Now that’s magnanimous empathy. If each of us listened with as much openhearted compassion, the world would be a happier place. Even lovelier than the depth to which she listens, is Dear Sugar’s willingness to go the extra mile when she answers. Tiny Beautiful Things avoids the slap-dash, cut and dry advice reminiscent of the Dear Abby columns from my youth. Instead, after chewing on the heart-crushed words of an advice seeker, those dissolved particles lead Sugar to a deeper truth, which she shares only after the surface struggle of the matter has been addressed.

The most fascinating thing to me about your letter is that buried beneath all the anxiety and sorrow and fear and self-loathing, there’s arrogance at its core.

Dear Sugar refuses to let the advice seekers avoid the crux of their problems because she knows the only way for them to find peace and live a bountiful life is to own who they are.

We are here to build the house. It’s our work, our job, the most important gig of all; to make a place that belongs to us, a structure composed of our own moral code. Not the code that only echoes imposed cultural values, but the one that tells us on a visceral level what to do. You know what’s right and what’s wrong for you.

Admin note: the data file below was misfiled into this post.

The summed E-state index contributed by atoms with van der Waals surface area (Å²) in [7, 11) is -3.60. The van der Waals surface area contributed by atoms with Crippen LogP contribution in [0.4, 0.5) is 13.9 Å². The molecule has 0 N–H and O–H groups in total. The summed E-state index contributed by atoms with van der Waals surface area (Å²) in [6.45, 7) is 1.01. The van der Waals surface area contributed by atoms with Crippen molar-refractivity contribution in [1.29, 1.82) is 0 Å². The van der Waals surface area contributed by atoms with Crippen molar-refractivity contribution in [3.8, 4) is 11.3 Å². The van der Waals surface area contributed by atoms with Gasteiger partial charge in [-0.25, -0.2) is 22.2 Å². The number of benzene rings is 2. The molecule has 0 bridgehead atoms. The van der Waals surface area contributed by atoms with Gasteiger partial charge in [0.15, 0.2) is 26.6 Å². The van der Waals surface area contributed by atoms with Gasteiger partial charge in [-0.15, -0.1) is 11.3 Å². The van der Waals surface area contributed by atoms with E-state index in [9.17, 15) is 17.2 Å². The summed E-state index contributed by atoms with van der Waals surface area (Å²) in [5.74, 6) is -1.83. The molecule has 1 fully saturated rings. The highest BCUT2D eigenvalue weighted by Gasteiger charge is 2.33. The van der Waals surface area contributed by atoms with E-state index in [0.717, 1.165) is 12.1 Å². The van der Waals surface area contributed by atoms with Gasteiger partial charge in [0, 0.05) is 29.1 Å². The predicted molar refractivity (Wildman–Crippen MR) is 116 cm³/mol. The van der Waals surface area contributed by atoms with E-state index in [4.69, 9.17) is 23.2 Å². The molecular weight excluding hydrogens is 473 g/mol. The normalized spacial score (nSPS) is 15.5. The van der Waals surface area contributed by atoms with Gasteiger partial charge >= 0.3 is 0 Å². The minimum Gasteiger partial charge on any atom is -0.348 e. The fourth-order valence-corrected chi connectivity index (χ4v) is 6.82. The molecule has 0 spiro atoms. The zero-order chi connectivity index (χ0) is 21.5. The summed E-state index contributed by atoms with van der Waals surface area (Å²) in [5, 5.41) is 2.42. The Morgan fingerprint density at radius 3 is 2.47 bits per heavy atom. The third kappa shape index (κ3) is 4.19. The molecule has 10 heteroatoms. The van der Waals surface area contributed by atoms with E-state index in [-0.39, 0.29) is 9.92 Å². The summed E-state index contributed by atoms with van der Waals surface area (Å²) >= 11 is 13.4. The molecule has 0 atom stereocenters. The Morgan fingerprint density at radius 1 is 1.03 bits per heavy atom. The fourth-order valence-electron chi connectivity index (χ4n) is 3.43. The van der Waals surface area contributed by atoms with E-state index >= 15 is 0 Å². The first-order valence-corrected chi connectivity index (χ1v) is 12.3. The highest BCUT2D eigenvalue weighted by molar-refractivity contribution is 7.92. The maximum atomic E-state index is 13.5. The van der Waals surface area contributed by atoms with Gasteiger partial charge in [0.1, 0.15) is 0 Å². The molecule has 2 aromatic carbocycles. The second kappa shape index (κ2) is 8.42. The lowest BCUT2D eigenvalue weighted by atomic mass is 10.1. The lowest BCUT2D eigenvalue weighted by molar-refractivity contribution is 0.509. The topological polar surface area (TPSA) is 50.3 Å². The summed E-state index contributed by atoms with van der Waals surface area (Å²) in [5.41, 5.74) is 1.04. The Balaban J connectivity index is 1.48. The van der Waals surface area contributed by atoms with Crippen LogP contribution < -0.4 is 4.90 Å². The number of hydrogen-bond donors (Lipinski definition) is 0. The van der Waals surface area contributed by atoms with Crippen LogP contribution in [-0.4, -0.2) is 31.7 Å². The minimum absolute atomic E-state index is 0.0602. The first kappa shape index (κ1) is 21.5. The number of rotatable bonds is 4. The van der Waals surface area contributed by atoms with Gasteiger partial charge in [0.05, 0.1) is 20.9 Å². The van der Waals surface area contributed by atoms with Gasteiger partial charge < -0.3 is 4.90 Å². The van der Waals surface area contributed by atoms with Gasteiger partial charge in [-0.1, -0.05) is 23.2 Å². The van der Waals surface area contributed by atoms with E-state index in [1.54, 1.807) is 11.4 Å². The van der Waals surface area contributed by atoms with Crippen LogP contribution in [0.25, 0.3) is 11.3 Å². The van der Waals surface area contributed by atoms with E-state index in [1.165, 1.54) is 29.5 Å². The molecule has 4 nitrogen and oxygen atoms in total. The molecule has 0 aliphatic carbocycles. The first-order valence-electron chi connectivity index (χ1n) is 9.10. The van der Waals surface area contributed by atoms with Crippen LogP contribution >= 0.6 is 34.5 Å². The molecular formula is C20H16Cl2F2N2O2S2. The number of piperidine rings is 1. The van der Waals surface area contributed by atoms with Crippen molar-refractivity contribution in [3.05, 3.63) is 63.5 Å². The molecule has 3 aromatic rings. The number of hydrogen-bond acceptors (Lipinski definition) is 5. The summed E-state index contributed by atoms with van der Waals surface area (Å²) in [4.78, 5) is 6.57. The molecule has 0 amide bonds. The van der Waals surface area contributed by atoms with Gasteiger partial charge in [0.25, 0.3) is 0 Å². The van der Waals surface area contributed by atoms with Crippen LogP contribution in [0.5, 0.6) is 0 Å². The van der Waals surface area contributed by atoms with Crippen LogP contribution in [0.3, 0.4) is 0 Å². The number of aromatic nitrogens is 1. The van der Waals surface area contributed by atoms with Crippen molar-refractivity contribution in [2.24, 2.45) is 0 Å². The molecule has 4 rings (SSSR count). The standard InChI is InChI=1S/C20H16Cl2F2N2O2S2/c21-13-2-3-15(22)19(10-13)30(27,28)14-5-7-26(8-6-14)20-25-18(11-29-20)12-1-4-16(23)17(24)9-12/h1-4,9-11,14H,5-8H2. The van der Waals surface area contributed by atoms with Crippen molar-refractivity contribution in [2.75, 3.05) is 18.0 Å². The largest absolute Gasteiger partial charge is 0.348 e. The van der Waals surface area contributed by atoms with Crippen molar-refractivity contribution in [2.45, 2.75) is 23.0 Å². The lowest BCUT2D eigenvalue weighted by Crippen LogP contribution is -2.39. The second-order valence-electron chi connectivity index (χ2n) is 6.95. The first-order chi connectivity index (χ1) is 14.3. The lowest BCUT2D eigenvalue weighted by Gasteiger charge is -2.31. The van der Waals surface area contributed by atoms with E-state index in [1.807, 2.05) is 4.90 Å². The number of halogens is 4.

If you don’t come away from reading the advice of Dear Sugar believing you can accomplish your heart’s desire, and construct the life you long for, well, dear reader, all I can say is— read it again! Absorb it. Truly-uly listen. Chew on it and push yourself to step out of your comfort zone. It’s not easy, but Sugar reminds us of that too. And she shows us again and again, sometimes with examples from her own life, that doing the hard work of accepting the truth and forgiving ourselves and others is the only way to improve our lives because, “Nobody is going to give you a thing. You have to give it to yourself.”

Trust me, the one act of kindness you must offer yourself in 2018 is to read Tiny Beautiful Things: Advice on love and life from Dear Sugar.  Once you’ve finished the love and hope you feared were lost will lift your soul so high, you’ll have no choice other than to tell all your friends to read Tiny Beautiful Thingsso they can spread the word as well.

SYMPTOMS OF WITHDRAWAL by Christopher Kennedy Lawford